If you purchase an independently reviewed product or service through a link on our website, SheKnows may receive an affiliate commission.
Ben Affleck and Jennifer Lopez walked down the aisle for the second time, but not everyone is celebrating their nuptials because their choice of venues is raising a lot of questions. The groom’s Riceboro, Georgia estate has been labeled architecturally as an “imitation” plantation, but the property may have a much darker past.
Before the wedding, the headlines were touting the place as a gorgeous 87-acre, plantation-style residence that was built in 2000 to harken back to that era. That description alone is problematic enough — why would you want your property to resemble a slave owner’s home in the modern era (especially as a white male)? However, the land itself reportedly has a slave history, according to the Daily Mail. “The property was originally home to a ‘thriving’ rice plantation known as Hampton Pastures and was owned by Roswell King,” the outlet wrote. “The plantation was worked by slaves and Creek Indians, and the property dates back to before the Civil War.” They also detail that there’s an “unmarked slave graveyard is located somewhere on the property.” Can you imagine dancing the night away when there is such tragedy and trauma nearby?
Jennifer Garner's presence was requested at Ben Affleck and Jennifer Lopez's second wedding, but she had a good reason to decline. https://t.co/y3HDOFoYar
— SheKnows (@SheKnows) August 19, 2022
If Daily Mail is able to obtain this information, wouldn’t Affleck have done his research before plunking down $7.1 million to buy the home 19 years ago? Even if he didn’t, he has tried to sell the property several times over the years, especially after he discovered that he was related to Benjamin Cole, a slave-owning Georgia sheriff, on PBS’ Finding Your Roots. Of course, many fans don’t know this background detail because he successfully lobbied show producers to edit out that information (yes, you read that correctly).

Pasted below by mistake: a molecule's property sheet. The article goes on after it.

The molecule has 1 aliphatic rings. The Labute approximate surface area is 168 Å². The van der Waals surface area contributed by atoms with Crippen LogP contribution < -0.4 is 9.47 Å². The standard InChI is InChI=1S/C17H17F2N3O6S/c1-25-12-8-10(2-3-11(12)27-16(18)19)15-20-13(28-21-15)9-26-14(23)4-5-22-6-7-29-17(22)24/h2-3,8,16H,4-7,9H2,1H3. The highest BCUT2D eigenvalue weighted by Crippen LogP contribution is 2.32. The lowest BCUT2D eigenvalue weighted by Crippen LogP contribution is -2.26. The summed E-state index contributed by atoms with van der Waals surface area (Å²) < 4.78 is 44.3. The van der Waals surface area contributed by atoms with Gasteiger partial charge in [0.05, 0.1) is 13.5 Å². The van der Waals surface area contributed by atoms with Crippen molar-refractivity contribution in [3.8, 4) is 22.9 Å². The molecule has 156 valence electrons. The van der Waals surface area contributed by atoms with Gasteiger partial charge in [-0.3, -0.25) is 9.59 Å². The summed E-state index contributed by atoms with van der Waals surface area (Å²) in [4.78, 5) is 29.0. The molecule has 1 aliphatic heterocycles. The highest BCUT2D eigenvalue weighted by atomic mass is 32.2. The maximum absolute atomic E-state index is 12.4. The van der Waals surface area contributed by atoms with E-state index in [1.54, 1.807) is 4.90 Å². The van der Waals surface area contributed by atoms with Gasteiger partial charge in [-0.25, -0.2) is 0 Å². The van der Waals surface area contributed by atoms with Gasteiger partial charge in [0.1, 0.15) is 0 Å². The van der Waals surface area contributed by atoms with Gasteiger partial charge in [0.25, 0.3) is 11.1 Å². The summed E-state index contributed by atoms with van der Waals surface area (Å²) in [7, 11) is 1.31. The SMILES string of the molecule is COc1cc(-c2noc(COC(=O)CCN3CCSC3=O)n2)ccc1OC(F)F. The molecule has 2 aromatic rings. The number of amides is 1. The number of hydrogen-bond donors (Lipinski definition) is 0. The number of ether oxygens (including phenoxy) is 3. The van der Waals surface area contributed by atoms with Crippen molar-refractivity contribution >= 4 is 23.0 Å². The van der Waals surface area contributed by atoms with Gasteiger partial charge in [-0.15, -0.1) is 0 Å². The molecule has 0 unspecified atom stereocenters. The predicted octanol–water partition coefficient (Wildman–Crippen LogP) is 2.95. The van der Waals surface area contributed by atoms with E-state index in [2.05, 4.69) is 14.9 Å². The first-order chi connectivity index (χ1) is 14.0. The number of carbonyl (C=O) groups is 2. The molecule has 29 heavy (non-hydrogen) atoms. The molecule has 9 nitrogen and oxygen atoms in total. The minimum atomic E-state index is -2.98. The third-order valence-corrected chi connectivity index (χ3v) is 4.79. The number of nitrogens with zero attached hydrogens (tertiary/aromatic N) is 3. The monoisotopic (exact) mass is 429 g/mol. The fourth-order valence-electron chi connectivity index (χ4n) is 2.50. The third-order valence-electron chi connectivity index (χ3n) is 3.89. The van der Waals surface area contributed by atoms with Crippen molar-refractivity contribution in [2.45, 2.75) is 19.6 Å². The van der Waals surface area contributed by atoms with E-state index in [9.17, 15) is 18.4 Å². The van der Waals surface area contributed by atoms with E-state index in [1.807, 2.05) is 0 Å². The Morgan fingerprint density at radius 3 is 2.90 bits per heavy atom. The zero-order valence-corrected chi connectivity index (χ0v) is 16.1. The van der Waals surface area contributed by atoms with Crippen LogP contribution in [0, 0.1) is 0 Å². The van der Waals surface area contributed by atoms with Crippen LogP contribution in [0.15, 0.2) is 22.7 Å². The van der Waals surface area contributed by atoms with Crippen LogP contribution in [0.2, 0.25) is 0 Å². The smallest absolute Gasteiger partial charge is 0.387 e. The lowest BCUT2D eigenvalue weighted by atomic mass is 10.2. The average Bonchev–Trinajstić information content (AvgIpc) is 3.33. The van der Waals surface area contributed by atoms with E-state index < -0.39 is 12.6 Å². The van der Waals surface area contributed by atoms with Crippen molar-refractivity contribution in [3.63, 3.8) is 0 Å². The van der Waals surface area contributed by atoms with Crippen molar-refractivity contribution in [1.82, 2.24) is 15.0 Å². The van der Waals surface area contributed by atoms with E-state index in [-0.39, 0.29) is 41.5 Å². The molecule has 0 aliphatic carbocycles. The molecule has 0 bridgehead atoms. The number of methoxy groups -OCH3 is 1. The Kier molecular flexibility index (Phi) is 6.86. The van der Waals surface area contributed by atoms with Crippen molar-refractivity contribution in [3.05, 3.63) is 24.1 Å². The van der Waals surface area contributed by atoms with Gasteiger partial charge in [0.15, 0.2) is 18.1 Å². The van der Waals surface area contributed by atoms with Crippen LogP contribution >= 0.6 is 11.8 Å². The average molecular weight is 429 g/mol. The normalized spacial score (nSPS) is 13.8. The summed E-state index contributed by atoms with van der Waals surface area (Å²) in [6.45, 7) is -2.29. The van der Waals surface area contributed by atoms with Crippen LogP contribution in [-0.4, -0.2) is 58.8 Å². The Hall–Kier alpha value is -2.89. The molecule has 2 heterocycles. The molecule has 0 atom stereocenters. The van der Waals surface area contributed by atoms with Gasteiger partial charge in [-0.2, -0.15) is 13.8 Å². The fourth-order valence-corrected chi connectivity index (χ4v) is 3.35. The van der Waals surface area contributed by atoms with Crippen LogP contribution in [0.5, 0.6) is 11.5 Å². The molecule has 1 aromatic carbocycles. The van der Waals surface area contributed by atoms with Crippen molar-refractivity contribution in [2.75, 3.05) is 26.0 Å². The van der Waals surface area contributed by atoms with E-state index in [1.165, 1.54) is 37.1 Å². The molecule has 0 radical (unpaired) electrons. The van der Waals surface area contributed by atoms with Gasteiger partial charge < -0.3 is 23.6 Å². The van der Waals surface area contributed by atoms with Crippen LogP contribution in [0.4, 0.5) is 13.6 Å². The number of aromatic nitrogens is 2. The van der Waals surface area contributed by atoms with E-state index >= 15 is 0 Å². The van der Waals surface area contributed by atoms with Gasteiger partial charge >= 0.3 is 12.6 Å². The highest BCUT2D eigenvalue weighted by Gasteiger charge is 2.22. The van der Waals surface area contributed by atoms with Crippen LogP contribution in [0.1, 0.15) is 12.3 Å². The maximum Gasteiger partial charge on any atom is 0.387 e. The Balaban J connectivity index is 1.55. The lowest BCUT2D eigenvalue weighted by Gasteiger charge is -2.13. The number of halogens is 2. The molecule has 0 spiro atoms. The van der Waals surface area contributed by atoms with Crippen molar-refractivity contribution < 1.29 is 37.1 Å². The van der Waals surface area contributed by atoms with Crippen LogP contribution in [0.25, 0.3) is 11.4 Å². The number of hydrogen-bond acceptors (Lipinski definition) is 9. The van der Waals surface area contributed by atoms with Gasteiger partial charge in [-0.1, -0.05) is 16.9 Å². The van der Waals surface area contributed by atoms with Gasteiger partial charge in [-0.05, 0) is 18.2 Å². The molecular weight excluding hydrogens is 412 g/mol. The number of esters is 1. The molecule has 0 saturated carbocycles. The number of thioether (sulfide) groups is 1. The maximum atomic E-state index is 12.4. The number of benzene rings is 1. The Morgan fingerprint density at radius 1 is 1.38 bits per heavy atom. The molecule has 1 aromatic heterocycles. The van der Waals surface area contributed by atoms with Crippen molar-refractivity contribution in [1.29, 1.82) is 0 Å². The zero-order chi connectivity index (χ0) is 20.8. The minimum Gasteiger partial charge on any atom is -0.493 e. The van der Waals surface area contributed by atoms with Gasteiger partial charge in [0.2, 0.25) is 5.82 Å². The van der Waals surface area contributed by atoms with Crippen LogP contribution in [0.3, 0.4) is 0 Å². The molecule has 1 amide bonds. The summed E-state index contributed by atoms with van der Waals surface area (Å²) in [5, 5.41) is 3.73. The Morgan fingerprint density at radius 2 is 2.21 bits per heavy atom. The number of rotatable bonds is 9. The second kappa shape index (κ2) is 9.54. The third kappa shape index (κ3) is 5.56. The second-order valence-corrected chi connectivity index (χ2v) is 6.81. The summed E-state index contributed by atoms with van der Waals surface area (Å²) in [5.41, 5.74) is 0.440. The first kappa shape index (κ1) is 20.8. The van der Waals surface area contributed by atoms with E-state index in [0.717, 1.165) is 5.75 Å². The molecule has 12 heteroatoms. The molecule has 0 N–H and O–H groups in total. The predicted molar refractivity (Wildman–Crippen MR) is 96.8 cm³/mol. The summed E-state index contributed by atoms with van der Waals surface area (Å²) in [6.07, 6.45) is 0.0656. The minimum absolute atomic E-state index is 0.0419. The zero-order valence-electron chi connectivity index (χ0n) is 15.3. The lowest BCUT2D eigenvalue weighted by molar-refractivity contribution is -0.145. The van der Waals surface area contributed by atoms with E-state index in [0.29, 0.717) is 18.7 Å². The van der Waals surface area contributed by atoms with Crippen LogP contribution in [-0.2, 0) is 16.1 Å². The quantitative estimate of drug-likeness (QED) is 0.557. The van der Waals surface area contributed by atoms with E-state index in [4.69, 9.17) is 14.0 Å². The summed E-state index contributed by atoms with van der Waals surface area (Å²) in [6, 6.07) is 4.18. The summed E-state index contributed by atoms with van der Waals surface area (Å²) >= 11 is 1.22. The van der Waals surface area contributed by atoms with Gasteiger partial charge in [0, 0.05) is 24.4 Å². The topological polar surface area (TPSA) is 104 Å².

He’s being criticized by people on Twitter, and by Leslie M. Harris, co-editor of Slavery and Freedom in Savannah, who slammed him for even thinking the Georgia estate was an appropriate place to hold his wedding (no matter how sentimental it reportedly was to the couple). “It’s clear he didn’t learn his lesson. We’re back at the same place with him,” she told Page Six. “People still build houses that are plantation style. It’s a sign of wealth. It’s surprising that Affleck would choose this place for his wedding when many (historic) plantations have stopped even having weddings.”
Affleck and Lopez aren’t the only Hollywood couple to find themselves mired in such a controversy. Blake Lively and Ryan Reynolds’ 2012 wedding was held at a former plantation and enslavement site called Boone Hall. Reynolds called their choice “impossible to reconcile” as well as “a giant f**king mistake.” They have since apologized and went on to donate they donated $200,000 to the NAACP Legal Defense Fund in 2020.
Before you go, see this slideshow showing photos of Jennifer Lopez & Ben Affleck’s second wedding venue.